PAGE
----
I am glad you ask!
The Cricut machine is part hardware (the machine itself) and part software (a computer program or app).
To use the Maker 3, you need to connect your machine to your laptop or phone and organize your project in Cricut Design Space and send your project to your machine.
Learning how to use Cricut Design Space can be a little bit intimidating at first, especially if you don’t have any experience with designing programs.
Or if you want it easy, check out my E-book on how to Master Cricut Design Space!
Where is Cricut Maker 2?
The short answer is that… There’s no Cricut Maker 2.
Provo Craft decided to roll the Maker 3 and Explore 3 together because they made substantial improvements to their predecessors (Maker & Explore Air 2). As a result, it was easier to place them both on the 3rd generation level.
What’s the main difference between the Maker 3 and the Explore 3.
The main difference between the Cricut Maker 3 and Explore 3 is the technology that powers them. The Cricut Maker 3 is powered by the Adaptive Tool System.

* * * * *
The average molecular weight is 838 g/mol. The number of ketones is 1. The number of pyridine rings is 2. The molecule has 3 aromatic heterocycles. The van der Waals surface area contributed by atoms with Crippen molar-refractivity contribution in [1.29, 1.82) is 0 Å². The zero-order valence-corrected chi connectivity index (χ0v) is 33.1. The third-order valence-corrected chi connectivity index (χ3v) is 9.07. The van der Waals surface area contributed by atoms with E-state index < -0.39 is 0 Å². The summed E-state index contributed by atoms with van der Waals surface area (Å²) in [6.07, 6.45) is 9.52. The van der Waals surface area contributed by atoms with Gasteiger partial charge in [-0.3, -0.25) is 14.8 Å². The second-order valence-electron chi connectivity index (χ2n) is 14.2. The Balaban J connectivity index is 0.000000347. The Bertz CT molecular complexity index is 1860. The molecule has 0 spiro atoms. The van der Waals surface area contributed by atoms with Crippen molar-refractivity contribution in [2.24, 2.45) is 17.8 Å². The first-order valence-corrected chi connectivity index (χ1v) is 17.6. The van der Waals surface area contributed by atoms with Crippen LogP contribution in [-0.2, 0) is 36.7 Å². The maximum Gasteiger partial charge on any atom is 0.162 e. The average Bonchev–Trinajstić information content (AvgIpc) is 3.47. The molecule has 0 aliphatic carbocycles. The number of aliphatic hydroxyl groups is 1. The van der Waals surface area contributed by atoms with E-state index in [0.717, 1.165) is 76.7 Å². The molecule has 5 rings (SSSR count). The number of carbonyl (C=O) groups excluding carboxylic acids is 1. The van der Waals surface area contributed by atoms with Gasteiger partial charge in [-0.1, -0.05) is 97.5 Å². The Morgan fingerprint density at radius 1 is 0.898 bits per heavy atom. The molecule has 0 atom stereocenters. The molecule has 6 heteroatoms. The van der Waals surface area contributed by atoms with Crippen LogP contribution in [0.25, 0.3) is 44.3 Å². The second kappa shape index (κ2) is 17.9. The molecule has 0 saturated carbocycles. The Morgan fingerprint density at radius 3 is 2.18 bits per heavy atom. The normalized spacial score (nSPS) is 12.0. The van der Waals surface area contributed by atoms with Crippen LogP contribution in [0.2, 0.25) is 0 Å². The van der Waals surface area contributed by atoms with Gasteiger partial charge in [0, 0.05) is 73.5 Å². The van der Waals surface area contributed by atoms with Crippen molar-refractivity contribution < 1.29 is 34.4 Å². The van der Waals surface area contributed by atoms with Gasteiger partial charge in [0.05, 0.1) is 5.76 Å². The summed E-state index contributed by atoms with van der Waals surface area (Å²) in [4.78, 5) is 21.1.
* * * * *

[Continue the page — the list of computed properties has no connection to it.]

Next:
The Adaptive system makes the Maker 3 10X times stronger than the Explore 3 and other Explore Family Machines. In addition, because of the “Adaptive System,” the Maker 3 has extra tools that none of the “Explore” machines can use.
Note: I will develop more about the Adaptive Tool System in this article.
What’s the main difference between the Cricut Maker 3 and the Cricut Maker
Both the Cricut Maker and the Maker 3 can use the same tools. They both have the same strength and can cut the same materials.
The main difference between both machines is that the Maker 3 will allow you to cut without a Cricut Mat and two times faster when working with Smart Materials.
With the Cricut Maker and Maker 3, the maximum project size is 11.5″ x 11.5″ inches when using a 12″ x 12″ mat and 11.5 by 23.5″ when using a 12″ by 24″ mat.